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Freeholders Oppose Medical Marijuana Growth on Preserved Farmland

The board voted 4-1 on a resolution opposing a recent SADC statement.

Members of the Monmouth County Freeholder Board want decisions on medical marijuana growth to rest with the local governing bodies.

During the board’s meeting at the building in Freehold on Thursday, Dec. 22, the freeholders voted 4-1 on a resolution opposing a State Agricultural Development Committee (SADC) statement indicating medical marijuana could be grown on preserved farmland.

Freeholder Amy Mallet, who said she supports towns having a say on local medical marijuana facilities but felt the resolution created a blanket statement on the issue, cast the dissenting vote.

Freeholder Lillian Burry said the board should consider an expanded resolution opposing medical marijuana growth on all farmland.

“I don’t think it should end with this. I think the threat is just as great on an unpreserved farm,” Burry said. “I do believe the decision should rest with the municipalities and their zoning boards as to whether it’s an appropriate use of the property in question. I do not object to the program if it is dispensed according to regulations.”

Monmouth County may potentially house one of six medical marijuana facilities in the state under the Compassionate Use Medical Marijuana Act. Upper Freehold officials are fighting plans by Breakwater Alternative Treatment Center to establish a facility in town, according to a report in The Star-Ledger. Several Upper Freehold residents spoke at a Dec. 8 meeting of the freeholder board to voice opposition to Breakwater’s proposal.

Burry said the decision to draft a resolution on the SADC statement came as a result of the events in Upper Freehold.

“The same thing can happen in Millstone, in Middletown, or in Colts Neck,” Burry said.

Freehold Deputy Director John Curley said he was not opposed to the state’s medical marijuana act but believed municipalities should be able to determine whether or not a facility belongs in a town.

“I think home rule is the omnipotent point here. Municipalities have their own planning and zoning boards and we have seen the literal destruction when the state steps in and attempts an overall program. We do have to protect our local communities,” Curley said.

Malcolm Kyle December 26, 2011 at 10:23 PM
Due to Prohibition, far more people end up in prison or jail than would normally be the case. Apart from the fact that those extra prisoners are not then contributing economically to society, it also costs 50,000 dollars to incarcerate them. Additionally their families often go on government assistance, and it's again the average tax payer who has to pick up the bill. Their kids may be taken into care or raised by foster parents, again with tax payer money. Now add to all this the court costs, jail costs, and the salaries of all those people that have to deal with the enforcement of prohibition, like police officers, judges and public defenders and you'll start to get a fair idea of why "Black Thursday", October 24, 1929 happened during the period of another of our great experiments - Alcohol Prohibition. * The United States has the highest incarceration rate in the world. * 743 adults incarcerated per 100,000 population at year-end 2009. * 2,292,133 adults were incarcerated federal and state prisons, and county jails at year-end 2009, that's approx. 1% of US adults. * Additionally, 4,933,667 adults at year-end 2009 were on probation or parole. * In total, 7,225,800 adults were under correctional supervision (probation,parole, or incarcerated) in 2009 — about 3.1% of adults in the U.S. resident population. Prohibition is nothing less than a grotesque dystopian nightmare; if you support it you must be either ignorant, stupid, brainwashed, insane or corrupt.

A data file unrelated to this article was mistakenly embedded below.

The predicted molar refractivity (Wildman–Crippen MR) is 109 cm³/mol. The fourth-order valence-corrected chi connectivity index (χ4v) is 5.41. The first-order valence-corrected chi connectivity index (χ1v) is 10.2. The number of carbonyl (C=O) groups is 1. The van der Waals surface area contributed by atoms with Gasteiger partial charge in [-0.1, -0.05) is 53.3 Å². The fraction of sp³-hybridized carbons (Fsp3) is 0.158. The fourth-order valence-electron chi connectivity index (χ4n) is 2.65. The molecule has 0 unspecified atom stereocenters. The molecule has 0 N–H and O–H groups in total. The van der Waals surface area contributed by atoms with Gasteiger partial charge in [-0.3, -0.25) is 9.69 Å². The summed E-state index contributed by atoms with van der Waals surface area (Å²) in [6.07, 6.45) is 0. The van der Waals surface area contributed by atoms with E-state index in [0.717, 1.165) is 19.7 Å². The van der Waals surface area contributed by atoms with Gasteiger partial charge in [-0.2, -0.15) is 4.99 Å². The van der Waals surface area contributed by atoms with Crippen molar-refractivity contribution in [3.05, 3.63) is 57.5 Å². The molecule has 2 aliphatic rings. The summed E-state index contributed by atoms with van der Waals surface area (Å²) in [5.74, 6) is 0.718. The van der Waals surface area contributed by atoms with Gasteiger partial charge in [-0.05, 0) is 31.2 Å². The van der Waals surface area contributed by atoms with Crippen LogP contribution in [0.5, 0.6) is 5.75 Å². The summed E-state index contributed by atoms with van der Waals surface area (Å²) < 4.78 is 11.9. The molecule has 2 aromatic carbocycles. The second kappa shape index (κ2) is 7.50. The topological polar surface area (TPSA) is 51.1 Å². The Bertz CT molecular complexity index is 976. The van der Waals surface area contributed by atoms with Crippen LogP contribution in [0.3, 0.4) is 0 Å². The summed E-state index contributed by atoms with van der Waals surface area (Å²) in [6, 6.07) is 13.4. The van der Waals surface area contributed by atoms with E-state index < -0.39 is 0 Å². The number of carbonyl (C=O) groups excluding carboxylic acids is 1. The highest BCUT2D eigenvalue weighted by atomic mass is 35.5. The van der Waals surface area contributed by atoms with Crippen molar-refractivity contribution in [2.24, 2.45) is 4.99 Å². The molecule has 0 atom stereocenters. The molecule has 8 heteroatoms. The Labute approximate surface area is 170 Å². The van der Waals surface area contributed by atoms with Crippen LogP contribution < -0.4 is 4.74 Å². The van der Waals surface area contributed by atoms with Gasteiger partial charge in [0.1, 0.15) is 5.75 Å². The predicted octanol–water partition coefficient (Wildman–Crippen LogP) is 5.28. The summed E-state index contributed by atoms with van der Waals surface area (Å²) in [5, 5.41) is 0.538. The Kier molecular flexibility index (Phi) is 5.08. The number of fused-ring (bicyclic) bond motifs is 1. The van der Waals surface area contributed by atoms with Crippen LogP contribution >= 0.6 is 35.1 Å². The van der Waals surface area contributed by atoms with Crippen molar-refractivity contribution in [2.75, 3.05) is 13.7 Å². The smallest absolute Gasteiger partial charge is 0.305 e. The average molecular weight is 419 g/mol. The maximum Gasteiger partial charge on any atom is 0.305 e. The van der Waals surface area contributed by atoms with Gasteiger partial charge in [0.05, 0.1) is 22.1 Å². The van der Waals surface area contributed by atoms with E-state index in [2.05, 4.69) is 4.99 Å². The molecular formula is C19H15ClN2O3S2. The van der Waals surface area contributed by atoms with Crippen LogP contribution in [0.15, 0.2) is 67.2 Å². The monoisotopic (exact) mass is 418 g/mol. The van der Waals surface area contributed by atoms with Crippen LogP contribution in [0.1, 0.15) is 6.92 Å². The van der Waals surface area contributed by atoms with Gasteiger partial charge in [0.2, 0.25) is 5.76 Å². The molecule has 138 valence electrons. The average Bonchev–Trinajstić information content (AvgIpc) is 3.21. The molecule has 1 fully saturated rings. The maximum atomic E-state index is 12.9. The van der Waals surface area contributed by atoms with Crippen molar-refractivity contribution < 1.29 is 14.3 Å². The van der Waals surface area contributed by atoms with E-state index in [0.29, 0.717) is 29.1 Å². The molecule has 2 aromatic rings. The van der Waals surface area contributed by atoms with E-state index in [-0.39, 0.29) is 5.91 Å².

Cjd December 27, 2011 at 12:30 AM
They should be ashamed peddling pills to us like candy when there is plenty of information on the attributes of hemp and cannabis a link to medical independence to a degree. We are dying from thier drugs not the herb scandilous government
keep n bear December 27, 2011 at 01:58 AM
preserved land is just that for a reason and should remain preserved..not just preserved until such time those with wealth or political connections decide they know how best to use it for thier own personal gain or glory......if the growers need land, let them compete with builders for available land....one poster is upset jailed users are soaking up tax payer money, okay then; why should these growers be allowed to use land paid for by tax payers....

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